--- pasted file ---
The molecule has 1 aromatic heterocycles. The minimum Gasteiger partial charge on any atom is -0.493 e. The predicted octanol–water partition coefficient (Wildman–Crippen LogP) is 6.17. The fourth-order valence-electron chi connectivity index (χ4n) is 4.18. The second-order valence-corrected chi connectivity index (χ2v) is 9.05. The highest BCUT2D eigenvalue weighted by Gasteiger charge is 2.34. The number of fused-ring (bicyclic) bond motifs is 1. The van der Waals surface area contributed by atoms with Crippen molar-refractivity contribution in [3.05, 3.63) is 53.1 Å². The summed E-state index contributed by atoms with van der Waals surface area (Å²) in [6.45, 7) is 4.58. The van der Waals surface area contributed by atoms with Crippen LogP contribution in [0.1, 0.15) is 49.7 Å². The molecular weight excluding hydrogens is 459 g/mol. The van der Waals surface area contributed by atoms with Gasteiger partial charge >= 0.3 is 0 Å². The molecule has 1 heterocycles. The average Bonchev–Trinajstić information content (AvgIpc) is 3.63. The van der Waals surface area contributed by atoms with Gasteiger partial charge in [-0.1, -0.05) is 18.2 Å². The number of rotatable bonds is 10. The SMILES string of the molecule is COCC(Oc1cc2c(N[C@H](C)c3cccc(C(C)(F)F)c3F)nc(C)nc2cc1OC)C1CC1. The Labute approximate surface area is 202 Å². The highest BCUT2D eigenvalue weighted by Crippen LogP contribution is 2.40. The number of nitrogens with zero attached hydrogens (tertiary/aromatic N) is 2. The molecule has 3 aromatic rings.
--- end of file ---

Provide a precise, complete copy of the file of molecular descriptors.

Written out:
The molecule has 1 aromatic heterocycles. The minimum Gasteiger partial charge on any atom is -0.493 e. The predicted octanol–water partition coefficient (Wildman–Crippen LogP) is 6.17. The fourth-order valence-electron chi connectivity index (χ4n) is 4.18. The second-order valence-corrected chi connectivity index (χ2v) is 9.05. The highest BCUT2D eigenvalue weighted by Gasteiger charge is 2.34. The number of fused-ring (bicyclic) bond motifs is 1. The van der Waals surface area contributed by atoms with Crippen molar-refractivity contribution in [3.05, 3.63) is 53.1 Å². The summed E-state index contributed by atoms with van der Waals surface area (Å²) in [6.45, 7) is 4.58. The van der Waals surface area contributed by atoms with Crippen LogP contribution in [0.1, 0.15) is 49.7 Å². The molecular weight excluding hydrogens is 459 g/mol. The van der Waals surface area contributed by atoms with Gasteiger partial charge >= 0.3 is 0 Å². The molecule has 1 heterocycles. The average Bonchev–Trinajstić information content (AvgIpc) is 3.63. The van der Waals surface area contributed by atoms with Gasteiger partial charge in [-0.1, -0.05) is 18.2 Å². The number of rotatable bonds is 10. The SMILES string of the molecule is COCC(Oc1cc2c(N[C@H](C)c3cccc(C(C)(F)F)c3F)nc(C)nc2cc1OC)C1CC1. The Labute approximate surface area is 202 Å². The highest BCUT2D eigenvalue weighted by Crippen LogP contribution is 2.40. The number of nitrogens with zero attached hydrogens (tertiary/aromatic N) is 2. The molecule has 3 aromatic rings.